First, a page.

Reply
 
Thread Tools Search this Thread Display Modes
 
Old 05-17-2016, 02:07 PM   #15
3 Rivet Member
 
1998 34' Limited
Buford , Georgia
Join Date: Jul 2008
Posts: 111
"Excess towing capacity" is an oxymoron in my oversimplified, more power world. However in my humble opinion, you will be just fine in any foreseeable situation with the Tundra's capabilities. Be especially careful about overloading the truck bed or the trailer and pay special attention to smart loading in the trailer. (not too much in the back or the front.)

Your truck will make you proud, but don't think you have failed if someone pulling a larger rig passes you going up the grades. Let them go. They are paying dearly for the privilege. As previously stated, preparing for the downhill braking is a bigger issue than getting to the top. Assuming that your truck would not have built in engine braking, you can do it quite well as previously described by using your gear selector before starting down the grade. Don't wait until she's gotten up to 50 mph on a big downhill to do the shifting. It won't work. It's better to shift at the top of the grade to a lower gear than seems necessary or reasonable. Get a feel for what that will do and you can always up-shift as appropriate. If your truck has tow/haul setting, then I might modify my suggestion some, but probably not. I would say the first time, you be in charge and let the truck show you what it can do. I'm betting you'll be fine. Tundra is a great truck.
__________________

__________________
fwjumper is offline   Reply With Quote
Old 05-17-2016, 02:08 PM   #16
PSU1981
 
2015 27' Flying Cloud
Spring , Texas
Join Date: May 2015
Posts: 107
Dumb question - how exactly should I use the engine/transmission to go up & down steep grades? I know I have a 1st & 2nd gear beside just D - which one do I use & when?
__________________

__________________
PSU1981 is offline   Reply With Quote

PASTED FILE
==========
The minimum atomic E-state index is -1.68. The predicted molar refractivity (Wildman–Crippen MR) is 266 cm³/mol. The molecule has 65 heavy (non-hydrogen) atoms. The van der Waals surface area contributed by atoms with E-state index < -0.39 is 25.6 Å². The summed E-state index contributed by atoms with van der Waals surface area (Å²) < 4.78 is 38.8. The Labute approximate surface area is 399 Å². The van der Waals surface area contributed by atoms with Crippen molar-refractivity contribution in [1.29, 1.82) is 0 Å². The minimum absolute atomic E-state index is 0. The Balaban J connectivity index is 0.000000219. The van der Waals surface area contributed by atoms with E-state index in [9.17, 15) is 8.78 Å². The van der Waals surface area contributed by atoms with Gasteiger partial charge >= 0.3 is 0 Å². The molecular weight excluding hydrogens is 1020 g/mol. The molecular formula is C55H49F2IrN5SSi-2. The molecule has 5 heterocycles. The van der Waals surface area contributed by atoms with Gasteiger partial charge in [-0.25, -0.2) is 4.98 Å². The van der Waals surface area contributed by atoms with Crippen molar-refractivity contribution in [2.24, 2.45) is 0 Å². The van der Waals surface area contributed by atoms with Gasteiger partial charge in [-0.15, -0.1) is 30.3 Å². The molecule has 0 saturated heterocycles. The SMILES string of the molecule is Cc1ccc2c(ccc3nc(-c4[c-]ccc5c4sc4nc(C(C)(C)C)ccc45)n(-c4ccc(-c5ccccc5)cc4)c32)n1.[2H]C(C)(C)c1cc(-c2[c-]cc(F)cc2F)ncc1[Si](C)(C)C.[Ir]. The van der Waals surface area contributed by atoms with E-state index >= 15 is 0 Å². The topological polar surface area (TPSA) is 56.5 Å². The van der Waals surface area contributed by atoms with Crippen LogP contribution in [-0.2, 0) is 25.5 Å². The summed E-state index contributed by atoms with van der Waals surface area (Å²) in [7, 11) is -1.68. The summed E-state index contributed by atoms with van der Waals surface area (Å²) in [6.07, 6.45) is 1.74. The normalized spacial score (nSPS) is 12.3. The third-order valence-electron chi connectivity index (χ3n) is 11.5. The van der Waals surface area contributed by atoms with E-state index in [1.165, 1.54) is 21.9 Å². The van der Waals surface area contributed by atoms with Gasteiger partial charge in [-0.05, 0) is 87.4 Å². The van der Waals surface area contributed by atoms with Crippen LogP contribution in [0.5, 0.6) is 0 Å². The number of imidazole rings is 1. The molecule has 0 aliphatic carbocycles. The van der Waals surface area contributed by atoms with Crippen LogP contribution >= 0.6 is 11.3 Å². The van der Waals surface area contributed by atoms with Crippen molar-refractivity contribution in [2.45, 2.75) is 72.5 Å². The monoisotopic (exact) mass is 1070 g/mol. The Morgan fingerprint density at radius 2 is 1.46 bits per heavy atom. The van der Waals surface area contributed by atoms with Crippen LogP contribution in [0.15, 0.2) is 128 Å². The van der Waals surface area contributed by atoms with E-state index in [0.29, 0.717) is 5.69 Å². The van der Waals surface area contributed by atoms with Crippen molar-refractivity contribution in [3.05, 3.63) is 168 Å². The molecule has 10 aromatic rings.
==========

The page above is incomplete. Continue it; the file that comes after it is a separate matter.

Old 05-17-2016, 06:19 PM   #17
3 Rivet Member
 
2017 19' Flying Cloud
Madison , Wisconsin
Join Date: Jul 2011
Posts: 125
Send a message via AIM to jtwind Send a message via MSN to jtwind Send a message via Yahoo to jtwind
Quote:
Originally Posted by Wingeezer View Post
I don't know that there is any magic number but I recall years ago a rule of thumb that used to be quoted is that you should be towing at around 75% of your TV's rated capacity.

I doubt that is based on anything particular formula, but I have used it as a yardstick because it seems to me to be logical that for longevity and reliability of the tow vehicle it makes sense not to be pushing what the manufacturer claims to be the limit all the time. Things should be less stressed and last longer the less they are taxed.

So that is what I try to do, and it seems that is about where you are at also with your present rig.

Not sure how meaningful the 75% really is though as I read of many folk who tow at way over their vehicle's rated capacity and appear very happy with the results, reporting no problems at all, either in power, braking, handling, or in vehicle reliability problems - other than maybe going more slowly up hills!

Not for me though - I guess you pay your money and take your choice, I still like the 75% factor!

Brian.
This is what I've learned, followed and think it's smart. There are folks that look at towing capacity and payload as simply marketing and purchasing hype. I think that's a bit dangerous and believe having a margin of safety is just smart and frankly considerate others on the highway if you have an incident that pushes the limits of your vehicle!